I got a huge download of … What is it? Well, love, but not love. I can articulate obviously, enormous power. The enormous power of love from the forest, from the earth, from the trees. And obviously I love my granddaughters, but it’s way a million billion times what the love that any grandmother feels for her granddaughters. The love for life and that it is the love for life that will allow us to flourish, not just survive, but flourish out of whatever’s going on right now that’s testing us. 

That will allow us to hear and receive and know and take in the feedback from the mother, which is climate change, which is the pandemic, I think. Huge feedback to our species that if we can, rather than operate out of fear as we go forward, operate out a kind of love that is so strong, so unshakable, and so deep that there is nothing more powerful than that love for life. Sorry about that. Just lost it there, but maybe I found it there. That’s the personal experience of the feminine coming through me, the divine appointment that my appointment is lifetime, and I’d say your appointment, it is lifetime, that I think we’re all being tested to discover, connect within, fully express.


TS: You know, Lynne, I’m glad we got right into it. When I experienced you offering this commencement blessing, I had a moment and I was like, “I wonder what’s going on inside of Lynne Twist. Not her ideas, which are brilliant, not all of the things she’s accomplished, which would take me the full hour just to name them, not even great stories. But I was like, something is happening inside at a frequency level—I don’t know what other word to use. A feeling level. I was like, that’s the thing I really want to know more about, and how you’ve made yourself available to feel that and to have that come through you. I wonder if you could share more of the inner availability that you have for that love and grandmother power to come through.


LT: Well, the real answers is I don’t know. That’s the truth. I’ve always been an open person. I don’t value privacy or the things that many other people really crave and treasure. And I respect that, but my house is open, my home is open, my heart is open, my life is open. I’m an open book. I don’t have anything that I’m hopefully hiding. Or maybe there’s something there, but I don’t even know myself. But one of the greatest gifts that I’ve received … I did have the great privilege of working with Mother Teresa when I was a young woman in The Hunger Project.

You can’t get more better and more real teachings about love than being in the presence of a living saint like Mother Teresa. In fact, her in particular. I have had, in my life, with The Hunger Project, the opportunity to sit in ceremony with women and the … After their children starved to death in the great famine in Ethiopia in 1984, 1985, and sit with them as they mourned and wailed over the death of their children to starvation. You can’t find a place in your heart deeper than wailing with a mother who’s lost her child to something so horrendous as starving to death at her breast. A baby dying at her breast.

I’ve seen the depths of despair up close and personal, and I’ve had the joy and thrill of being a woman who’s walked in the world and had the privilege of making a difference with her life. Then most recently, it’s not that recent, 25 years, 27 years working in the Amazon rainforest and really opening my capacity to love to the community of life. When I say that I mean insects, worms, vines, leaves, fungus, the extraordinary beings in the forest. I was recently with extraordinary shaman named Manari Ushigua in the last couple years, walking behind him in the forest of the Zapara people in the Sacred Headwaters of the Amazon. He had his machete and he was cutting a trail.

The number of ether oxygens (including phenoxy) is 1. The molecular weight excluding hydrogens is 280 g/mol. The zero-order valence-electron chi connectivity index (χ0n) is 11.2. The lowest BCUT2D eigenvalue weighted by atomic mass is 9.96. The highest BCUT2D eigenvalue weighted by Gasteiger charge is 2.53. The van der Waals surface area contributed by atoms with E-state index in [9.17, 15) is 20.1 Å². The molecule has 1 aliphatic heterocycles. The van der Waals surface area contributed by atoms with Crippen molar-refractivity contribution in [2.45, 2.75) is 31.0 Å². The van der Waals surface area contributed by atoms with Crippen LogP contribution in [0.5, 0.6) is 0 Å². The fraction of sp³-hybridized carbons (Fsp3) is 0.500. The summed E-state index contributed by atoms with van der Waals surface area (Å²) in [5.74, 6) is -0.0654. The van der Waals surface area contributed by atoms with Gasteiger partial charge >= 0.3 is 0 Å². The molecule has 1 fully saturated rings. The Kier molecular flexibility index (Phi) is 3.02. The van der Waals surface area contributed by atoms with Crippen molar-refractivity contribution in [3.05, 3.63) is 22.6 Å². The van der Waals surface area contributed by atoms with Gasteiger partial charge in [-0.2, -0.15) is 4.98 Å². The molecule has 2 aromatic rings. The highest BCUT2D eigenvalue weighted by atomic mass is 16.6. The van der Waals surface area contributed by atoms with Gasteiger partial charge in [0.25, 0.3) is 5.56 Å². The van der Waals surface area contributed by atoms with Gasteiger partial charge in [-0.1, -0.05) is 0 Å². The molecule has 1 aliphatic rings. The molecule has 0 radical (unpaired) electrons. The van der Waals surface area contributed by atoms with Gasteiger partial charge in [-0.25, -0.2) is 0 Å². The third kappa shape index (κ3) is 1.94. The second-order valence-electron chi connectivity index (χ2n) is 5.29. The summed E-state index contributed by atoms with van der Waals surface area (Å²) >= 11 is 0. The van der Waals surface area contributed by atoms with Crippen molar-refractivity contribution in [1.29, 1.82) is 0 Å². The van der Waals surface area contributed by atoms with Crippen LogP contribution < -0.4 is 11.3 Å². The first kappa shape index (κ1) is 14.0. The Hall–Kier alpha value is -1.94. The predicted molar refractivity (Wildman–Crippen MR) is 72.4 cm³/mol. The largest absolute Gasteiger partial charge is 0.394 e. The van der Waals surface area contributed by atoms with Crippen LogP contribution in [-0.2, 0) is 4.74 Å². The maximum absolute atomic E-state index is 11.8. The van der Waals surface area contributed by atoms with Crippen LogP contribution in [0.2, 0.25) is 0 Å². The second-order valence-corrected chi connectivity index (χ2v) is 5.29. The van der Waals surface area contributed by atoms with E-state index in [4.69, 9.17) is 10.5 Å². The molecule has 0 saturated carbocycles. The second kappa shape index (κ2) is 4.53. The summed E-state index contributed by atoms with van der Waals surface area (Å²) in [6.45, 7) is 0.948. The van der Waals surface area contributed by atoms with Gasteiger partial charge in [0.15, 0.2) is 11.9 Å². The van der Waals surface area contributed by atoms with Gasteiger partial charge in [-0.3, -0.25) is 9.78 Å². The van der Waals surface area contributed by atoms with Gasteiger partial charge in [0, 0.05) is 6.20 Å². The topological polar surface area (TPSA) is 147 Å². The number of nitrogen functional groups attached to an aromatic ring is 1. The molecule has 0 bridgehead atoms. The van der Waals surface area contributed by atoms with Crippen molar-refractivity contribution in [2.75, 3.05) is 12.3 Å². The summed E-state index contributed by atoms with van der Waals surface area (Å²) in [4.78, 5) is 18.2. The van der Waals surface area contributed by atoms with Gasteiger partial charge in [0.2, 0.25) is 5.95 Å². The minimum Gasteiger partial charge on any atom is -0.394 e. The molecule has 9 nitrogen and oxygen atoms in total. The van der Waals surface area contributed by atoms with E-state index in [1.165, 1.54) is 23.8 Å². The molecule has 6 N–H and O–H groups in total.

He was cutting a way through for himself and for me, and he was barefoot and bare chested. I had all my equipment on to keep myself in the bugs and all this stuff, high boots and long sleeves and mosquito repellent. At a certain point walking behind him … We were alone. No one else was there behind us and he was taking me through the forest and showing me something. At a certain moment, he stopped and he turned around and said, “Can you feel them?” I said, “What are you talking about? What do you mean? What do you mean?” He said, “Stop. Can you feel them?” I just stopped and listened and tried to see what he meant. Then he said, “The millions and millions of skulls.”

In that instant they were there. The souls of the butterflies, the souls of the snakes, the souls of the monkeys, the souls of the trees, the souls of the leaves, the souls of the insects, the souls of the leafcutter ants. Suddenly, they all had souls and I could feel them. I could feel them as a part of me. That’s another thing that will bring me to tears, because I had never ever thought of it that way and I’d been working in the forest for years. Had a relationship with the trees, yes, as beings, but not everything.

Since that moment, I now have a love relationship, I’ll say, with the natural world, the community of life, and of course, the great mother herself. To expand the capacity of my heart to love like that has been monumental, game changing. I don’t know words, but—and given me much more access to using the taproot of love to do the work that I do, which has always been where I came from, hopefully, but now it’s so much more vast and so much more infinite, and it probably was always there, but now I know that.